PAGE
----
Wednesday, 16 March 2016


Just a head's up to Jeff S that the text-as-word-document for READS -- and your returned scanned corrections -- should be on the way to you from Sandeep shortly.

I'm going back and forth on the idea of getting Sean to do Notes at the back.  What would he have to say about THE MOST CONTROVERSIAL GRAPHIC NOVEL EVER PUBLISHED!

The fact that that technology exists -- that you can scan text and convert it into a word document -- is pretty amazing.

Is there any chance of getting some volunteers to scan ALL of the text from the back of each issue using that technology?  It seems to me that would be a big leap forward for research capability.  You could do as wide or as narrow a search as you wanted and have an exhaustive list of references to that subject.

The more volunteers, obviously, the better, since you're talking about a mammoth pile of scanning.  Agree ahead of time what issues each volunteer is doing and then pool the results.


Dave Kopperman said...

OCR (optical character recognition) has existed for the better part of a quarter century, so Glinda's going to say something about always having been able to scan to text.

At any rate: yes. I do volunteer myself for a batch (let's say 10 issues - my personal collection starts with #81).

Jeff Seiler said...

I think the first question would be: Would such back-of-the-book scanning have to be done with a Sean-level scanner, or would any old dime-store scanner do, as long as it turned out to be legible?

Jeff Seiler said...

I assume Dave is talking about the Aardvark Comment pages and the essays. But aren't all of the essays available at, and, thus, already digitized?

Of course, I think a lot of typos occurred in the course of transcription, so I guess scanning them would allow for corrections. Right? Or could those digitized files be downloaded directly from and then corrected?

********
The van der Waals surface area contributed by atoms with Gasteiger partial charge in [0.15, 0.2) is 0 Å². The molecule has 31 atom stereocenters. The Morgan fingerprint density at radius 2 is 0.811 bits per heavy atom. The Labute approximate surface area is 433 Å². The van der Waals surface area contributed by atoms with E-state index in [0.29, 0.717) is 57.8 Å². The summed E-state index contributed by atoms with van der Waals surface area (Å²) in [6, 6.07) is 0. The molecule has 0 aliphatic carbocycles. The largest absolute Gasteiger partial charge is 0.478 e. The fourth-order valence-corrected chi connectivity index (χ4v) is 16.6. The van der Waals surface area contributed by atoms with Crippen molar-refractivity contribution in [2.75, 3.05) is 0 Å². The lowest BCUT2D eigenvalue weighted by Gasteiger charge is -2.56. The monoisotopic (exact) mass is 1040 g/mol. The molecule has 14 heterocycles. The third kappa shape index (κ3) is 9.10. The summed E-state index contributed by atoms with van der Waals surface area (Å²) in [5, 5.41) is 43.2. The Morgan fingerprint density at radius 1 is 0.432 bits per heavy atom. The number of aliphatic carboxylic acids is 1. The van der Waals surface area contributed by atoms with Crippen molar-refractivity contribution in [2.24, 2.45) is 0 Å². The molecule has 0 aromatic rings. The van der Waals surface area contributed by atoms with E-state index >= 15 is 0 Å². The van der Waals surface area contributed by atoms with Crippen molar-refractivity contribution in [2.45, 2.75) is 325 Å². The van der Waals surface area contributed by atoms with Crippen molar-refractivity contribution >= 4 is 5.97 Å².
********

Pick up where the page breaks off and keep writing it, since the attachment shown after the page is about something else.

Jeff Seiler said...

Altso, Dave, I'm looking forward to getting back to work on Reads, right after this weekend's St. MinneSomeplace in Paradise Parrothead Club's (say that three times fast!) annual charity fundraising and live trop-rock event is over. I should be able to git 'er done in less than a week, God willing.

Jeff Seiler said...

Oops, looking back, what I meant was, if the essays archived at have transcription typos (which invariably happens--no perjoratives here), then scanning directly from the issues would reduce those and allow for quick fixes of original typos. Right?

Jeff Seiler said...

BTW, one of the charity fundraising gift baskets that I am putting together for this weekend's event will contain my extra copy of the remastered Church & State volume I, along with most of the run of Cerebus Bi-weeklies from issue #1 up to issue #52. Tim, at the College of Comic Book Knowledge, here in Minneapolis, gave me a 15% discount on the bi-weeklies--85 cents per copy.

Another basket will have four issues of Mouse Guard, the first book of Owly, and the first two Scholastic color reprint volumes of Bone. Tim gave me the same discount on those.

Go, independent comics!

Let's hope we get more young fans interested in the indies! Or, semi-indies.

Kit said...

scanning directly from the issues would reduce those and allow for quick fixes of original typos. Right?

OCR is less reliable than transcription.

Jeff Seiler said...

Yeah, Kit, (and thanks for chiming in), I agree.

The trench work of getting each word and every phrase, every inflection, just right, is much harder.

But, typing is, well,

Worth it.

I do it, at length, and it ends up being a nice night off from the regular routine.

The inflection?


Ask Dave.

Dave Kopperman said...

Some (not all) OCR programs can learn to recognize certain characters, so while the initial scans may need some serious poring over, the fact that AV Comment and all the text pieces up front use largely the same font (face AND size) for the run of the book would make it as close to an automated process as possible.